ADVERTORIAL: Mechanization as a path to increased agricultural productivity in Nigeria

“There are less than 30,000 tractors in Nigeria and we should at least as at today have a million… Increased mechanization is even more important now that we are trying to encourage the youth to embrace agriculture.” – Minister of Agriculture and Rural Development Chief Audu OgbeCBN

Agricultural mechanization has been defined variously as “the process of development and application of machines in the farming process” or rather “the introduction of tools, implements, machines, equipment and technology in the cultivation of farm lands and processing of food.”

As such, mechanization is the perfect answer for how to achieve enhanced productivity in the agricultural sector, and subsequently achieving self-sufficiency and food security in Nigeria; thus as the population of Nigeria continue to grow, mechanization across the various stages of agricultural production is the only solution to our food insecurity!

It is obvious that our failure to mechanize farming practices and instead relying on crude farming techniques is responsible for the subsistence nature of agricultural and farming activities in Nigeria. Since agriculture provides employment to more than 70% of Nigerians, we must do away with crude farming tools like hoe, cutlasses, and diggers; and instead replace with them modern and state-of-the-art farming equipment.

Despite our 170 million population of mostly young people, we cannot for a  long time feed ourselves;  by modernizing and mechanizing our agriculture we will not only be able to feed ourselves and achieve food security rather we will also be exporting surpluses  and earning foreign exchange, improving our economy in the process.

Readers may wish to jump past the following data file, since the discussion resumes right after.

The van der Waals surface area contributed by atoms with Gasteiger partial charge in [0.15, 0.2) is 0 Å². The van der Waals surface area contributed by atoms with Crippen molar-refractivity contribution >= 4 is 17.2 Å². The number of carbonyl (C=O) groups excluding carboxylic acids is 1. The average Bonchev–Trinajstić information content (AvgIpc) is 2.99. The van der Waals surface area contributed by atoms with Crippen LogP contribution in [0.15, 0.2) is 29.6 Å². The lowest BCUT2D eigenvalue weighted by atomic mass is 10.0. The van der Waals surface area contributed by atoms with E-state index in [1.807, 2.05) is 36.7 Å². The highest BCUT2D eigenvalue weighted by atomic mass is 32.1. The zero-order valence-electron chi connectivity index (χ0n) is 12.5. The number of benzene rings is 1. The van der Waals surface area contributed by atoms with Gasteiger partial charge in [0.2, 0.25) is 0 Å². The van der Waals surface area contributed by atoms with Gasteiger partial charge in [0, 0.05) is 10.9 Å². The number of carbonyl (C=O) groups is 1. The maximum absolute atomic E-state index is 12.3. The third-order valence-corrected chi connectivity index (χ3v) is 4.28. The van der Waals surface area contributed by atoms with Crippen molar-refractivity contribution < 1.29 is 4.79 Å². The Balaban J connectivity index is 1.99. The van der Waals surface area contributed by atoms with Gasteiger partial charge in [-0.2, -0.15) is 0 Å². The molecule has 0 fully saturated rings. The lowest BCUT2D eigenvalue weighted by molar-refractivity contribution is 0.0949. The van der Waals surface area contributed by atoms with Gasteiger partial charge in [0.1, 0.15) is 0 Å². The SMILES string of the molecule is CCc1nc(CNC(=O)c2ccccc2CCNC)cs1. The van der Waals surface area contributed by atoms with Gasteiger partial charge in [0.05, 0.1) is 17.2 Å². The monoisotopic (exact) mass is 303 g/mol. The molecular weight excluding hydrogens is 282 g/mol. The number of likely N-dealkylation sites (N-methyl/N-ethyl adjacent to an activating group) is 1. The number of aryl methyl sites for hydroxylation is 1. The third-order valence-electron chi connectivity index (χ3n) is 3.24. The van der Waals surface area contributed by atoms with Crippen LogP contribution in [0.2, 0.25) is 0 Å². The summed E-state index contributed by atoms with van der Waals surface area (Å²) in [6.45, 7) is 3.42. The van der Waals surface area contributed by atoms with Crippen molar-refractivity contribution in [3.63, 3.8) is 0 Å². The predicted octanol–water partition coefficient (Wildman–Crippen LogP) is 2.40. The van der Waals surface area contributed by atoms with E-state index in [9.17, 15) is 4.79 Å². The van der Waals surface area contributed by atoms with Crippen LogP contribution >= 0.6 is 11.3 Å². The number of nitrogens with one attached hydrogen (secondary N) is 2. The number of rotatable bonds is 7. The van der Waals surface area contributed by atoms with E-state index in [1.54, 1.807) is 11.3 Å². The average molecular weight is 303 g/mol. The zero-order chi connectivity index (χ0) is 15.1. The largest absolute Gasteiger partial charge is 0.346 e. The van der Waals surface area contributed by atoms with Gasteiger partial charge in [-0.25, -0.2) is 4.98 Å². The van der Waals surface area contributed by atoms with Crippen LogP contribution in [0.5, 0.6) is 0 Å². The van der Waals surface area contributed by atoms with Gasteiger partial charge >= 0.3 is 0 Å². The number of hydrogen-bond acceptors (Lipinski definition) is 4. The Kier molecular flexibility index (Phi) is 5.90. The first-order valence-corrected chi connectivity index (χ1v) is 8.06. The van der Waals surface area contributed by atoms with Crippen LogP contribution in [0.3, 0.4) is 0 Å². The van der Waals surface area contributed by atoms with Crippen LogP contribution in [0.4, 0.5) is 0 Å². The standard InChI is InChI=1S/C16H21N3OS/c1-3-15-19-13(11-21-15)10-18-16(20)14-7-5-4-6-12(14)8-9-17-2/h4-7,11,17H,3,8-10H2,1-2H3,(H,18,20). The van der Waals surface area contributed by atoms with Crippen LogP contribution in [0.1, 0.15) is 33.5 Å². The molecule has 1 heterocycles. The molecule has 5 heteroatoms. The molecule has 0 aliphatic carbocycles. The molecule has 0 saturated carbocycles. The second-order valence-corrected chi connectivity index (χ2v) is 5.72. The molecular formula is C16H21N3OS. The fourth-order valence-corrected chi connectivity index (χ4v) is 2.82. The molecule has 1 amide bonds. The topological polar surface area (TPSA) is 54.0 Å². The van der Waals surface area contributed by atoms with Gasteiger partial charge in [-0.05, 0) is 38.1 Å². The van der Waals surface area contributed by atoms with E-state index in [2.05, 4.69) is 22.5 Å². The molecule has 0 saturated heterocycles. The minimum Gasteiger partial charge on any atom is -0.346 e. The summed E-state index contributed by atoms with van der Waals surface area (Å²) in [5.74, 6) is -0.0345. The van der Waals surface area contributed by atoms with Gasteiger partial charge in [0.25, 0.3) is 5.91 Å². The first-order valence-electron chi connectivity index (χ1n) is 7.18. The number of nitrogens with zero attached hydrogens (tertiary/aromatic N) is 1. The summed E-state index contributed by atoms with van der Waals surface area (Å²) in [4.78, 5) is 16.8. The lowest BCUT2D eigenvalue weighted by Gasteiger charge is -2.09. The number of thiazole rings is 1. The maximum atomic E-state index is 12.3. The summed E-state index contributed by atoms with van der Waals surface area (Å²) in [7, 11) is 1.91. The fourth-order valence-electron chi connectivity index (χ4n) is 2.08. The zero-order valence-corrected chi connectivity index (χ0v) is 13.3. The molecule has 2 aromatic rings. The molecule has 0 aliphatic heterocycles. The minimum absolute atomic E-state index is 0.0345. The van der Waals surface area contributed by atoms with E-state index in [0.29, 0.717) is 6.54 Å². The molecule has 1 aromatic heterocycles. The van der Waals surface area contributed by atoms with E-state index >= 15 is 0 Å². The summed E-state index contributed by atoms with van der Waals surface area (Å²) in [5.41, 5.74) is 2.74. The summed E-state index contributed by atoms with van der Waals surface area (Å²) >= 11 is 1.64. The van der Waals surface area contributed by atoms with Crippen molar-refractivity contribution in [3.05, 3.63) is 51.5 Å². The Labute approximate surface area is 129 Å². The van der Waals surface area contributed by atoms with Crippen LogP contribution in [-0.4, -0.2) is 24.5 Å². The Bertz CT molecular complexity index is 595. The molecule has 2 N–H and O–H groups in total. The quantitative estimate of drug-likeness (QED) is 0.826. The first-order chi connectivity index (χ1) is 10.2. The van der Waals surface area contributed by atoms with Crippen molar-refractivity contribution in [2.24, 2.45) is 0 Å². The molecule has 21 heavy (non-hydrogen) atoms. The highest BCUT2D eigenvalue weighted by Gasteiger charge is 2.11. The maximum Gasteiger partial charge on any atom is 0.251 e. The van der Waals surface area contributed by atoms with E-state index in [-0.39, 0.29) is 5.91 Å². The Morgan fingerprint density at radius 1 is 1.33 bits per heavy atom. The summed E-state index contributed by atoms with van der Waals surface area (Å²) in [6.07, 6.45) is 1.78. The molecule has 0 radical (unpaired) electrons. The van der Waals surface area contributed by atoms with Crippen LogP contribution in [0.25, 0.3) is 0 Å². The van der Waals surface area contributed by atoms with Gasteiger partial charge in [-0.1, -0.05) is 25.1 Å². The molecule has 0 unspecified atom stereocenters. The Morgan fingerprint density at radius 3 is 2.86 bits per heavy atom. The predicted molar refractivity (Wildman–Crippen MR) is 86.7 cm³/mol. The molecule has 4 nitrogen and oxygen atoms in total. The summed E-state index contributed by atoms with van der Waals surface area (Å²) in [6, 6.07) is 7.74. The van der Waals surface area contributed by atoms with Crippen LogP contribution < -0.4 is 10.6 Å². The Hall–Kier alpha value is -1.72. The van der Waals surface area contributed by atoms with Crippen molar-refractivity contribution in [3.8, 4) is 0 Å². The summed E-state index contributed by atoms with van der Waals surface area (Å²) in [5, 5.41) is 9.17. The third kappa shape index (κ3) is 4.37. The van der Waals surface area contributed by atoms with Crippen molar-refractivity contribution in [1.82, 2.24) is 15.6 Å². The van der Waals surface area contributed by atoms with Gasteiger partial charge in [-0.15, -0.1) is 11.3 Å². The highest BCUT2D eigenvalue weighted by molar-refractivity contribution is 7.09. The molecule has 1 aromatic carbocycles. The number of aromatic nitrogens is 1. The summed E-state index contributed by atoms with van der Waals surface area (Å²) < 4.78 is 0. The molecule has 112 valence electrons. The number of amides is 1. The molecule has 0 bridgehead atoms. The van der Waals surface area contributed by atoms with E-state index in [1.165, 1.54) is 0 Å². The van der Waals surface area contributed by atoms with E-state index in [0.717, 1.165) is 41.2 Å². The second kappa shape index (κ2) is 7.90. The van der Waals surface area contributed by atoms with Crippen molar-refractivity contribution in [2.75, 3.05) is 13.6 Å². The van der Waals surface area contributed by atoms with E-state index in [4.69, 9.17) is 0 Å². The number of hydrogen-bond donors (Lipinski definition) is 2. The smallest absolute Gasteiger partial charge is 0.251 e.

It is sickening to hear that despite their ability to feed their nation and even export food to other countries of the world, famers in the United States of America constitute just an insignificant 3% of the entire population of the country; one wonders why a country where for generations 70% of the population is famers can still not feed itself. What an irony!

The fact is that whereas agriculture in Nigeria is essentially subsistence in nature, in the United States it is essentially commercial; and whereas up to %80 of agricultural production is mechanized in the United States; only a paltry 2% of agricultural production in Nigeria is mechanized.

Amongst others, efforts to get agriculture mechanized in Nigeria is being threatened by our system of land tenure which encourages fragmentation of agricultural lands into smaller and smaller plots; poverty which means famers cant access credit facilities; and  poor state of basic infrastructural facilities like electricity, road networks, and food processing facilities. Another challenge has to do with ignorance on the part of famers which hinders their ability to understand how to access credit facilities and manage agricultural loans.

For Nigeria to achieve self-sufficiency in food production and even have surplus for export, we must learn from fellow developing countries like India which beginning from the early 1960s was able to overcome its poor agricultural productivity by producing high-yielding varieties of grains leading to what is today known as the Indian Green Revolution. Other countries of the world who have successfully revolutionized agricultural practices are Japan, Brazil and Philippines.

Compiled by Moving Image Limited

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